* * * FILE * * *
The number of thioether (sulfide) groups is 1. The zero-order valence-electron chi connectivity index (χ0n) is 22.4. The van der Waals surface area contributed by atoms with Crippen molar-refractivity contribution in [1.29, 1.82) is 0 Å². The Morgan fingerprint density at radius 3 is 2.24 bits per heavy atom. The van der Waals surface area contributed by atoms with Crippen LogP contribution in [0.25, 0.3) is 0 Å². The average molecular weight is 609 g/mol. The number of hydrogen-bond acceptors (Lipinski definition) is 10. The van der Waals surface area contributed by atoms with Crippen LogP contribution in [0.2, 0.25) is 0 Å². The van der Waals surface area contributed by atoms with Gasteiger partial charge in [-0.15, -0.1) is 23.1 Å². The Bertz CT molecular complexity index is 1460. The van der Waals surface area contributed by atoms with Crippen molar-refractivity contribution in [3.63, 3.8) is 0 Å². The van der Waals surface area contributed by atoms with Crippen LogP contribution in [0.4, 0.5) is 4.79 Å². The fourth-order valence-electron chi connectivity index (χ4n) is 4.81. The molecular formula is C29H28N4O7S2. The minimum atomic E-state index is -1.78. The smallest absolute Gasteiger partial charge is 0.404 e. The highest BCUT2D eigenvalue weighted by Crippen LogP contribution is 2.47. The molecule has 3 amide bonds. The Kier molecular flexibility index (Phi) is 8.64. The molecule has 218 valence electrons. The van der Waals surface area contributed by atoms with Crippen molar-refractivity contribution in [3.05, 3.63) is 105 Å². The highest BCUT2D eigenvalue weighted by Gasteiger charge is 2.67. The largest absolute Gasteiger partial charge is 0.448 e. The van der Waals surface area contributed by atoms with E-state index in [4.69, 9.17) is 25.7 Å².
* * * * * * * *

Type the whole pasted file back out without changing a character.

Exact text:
The number of thioether (sulfide) groups is 1. The zero-order valence-electron chi connectivity index (χ0n) is 22.4. The van der Waals surface area contributed by atoms with Crippen molar-refractivity contribution in [1.29, 1.82) is 0 Å². The Morgan fingerprint density at radius 3 is 2.24 bits per heavy atom. The van der Waals surface area contributed by atoms with Crippen LogP contribution in [0.25, 0.3) is 0 Å². The average molecular weight is 609 g/mol. The number of hydrogen-bond acceptors (Lipinski definition) is 10. The van der Waals surface area contributed by atoms with Crippen LogP contribution in [0.2, 0.25) is 0 Å². The van der Waals surface area contributed by atoms with Gasteiger partial charge in [-0.15, -0.1) is 23.1 Å². The Bertz CT molecular complexity index is 1460. The van der Waals surface area contributed by atoms with Crippen molar-refractivity contribution in [3.63, 3.8) is 0 Å². The van der Waals surface area contributed by atoms with Crippen LogP contribution in [0.4, 0.5) is 4.79 Å². The fourth-order valence-electron chi connectivity index (χ4n) is 4.81. The molecular formula is C29H28N4O7S2. The minimum atomic E-state index is -1.78. The smallest absolute Gasteiger partial charge is 0.404 e. The highest BCUT2D eigenvalue weighted by Crippen LogP contribution is 2.47. The molecule has 3 amide bonds. The Kier molecular flexibility index (Phi) is 8.64. The molecule has 218 valence electrons. The van der Waals surface area contributed by atoms with Crippen molar-refractivity contribution in [3.05, 3.63) is 105 Å². The highest BCUT2D eigenvalue weighted by Gasteiger charge is 2.67. The largest absolute Gasteiger partial charge is 0.448 e. The van der Waals surface area contributed by atoms with E-state index in [4.69, 9.17) is 25.7 Å².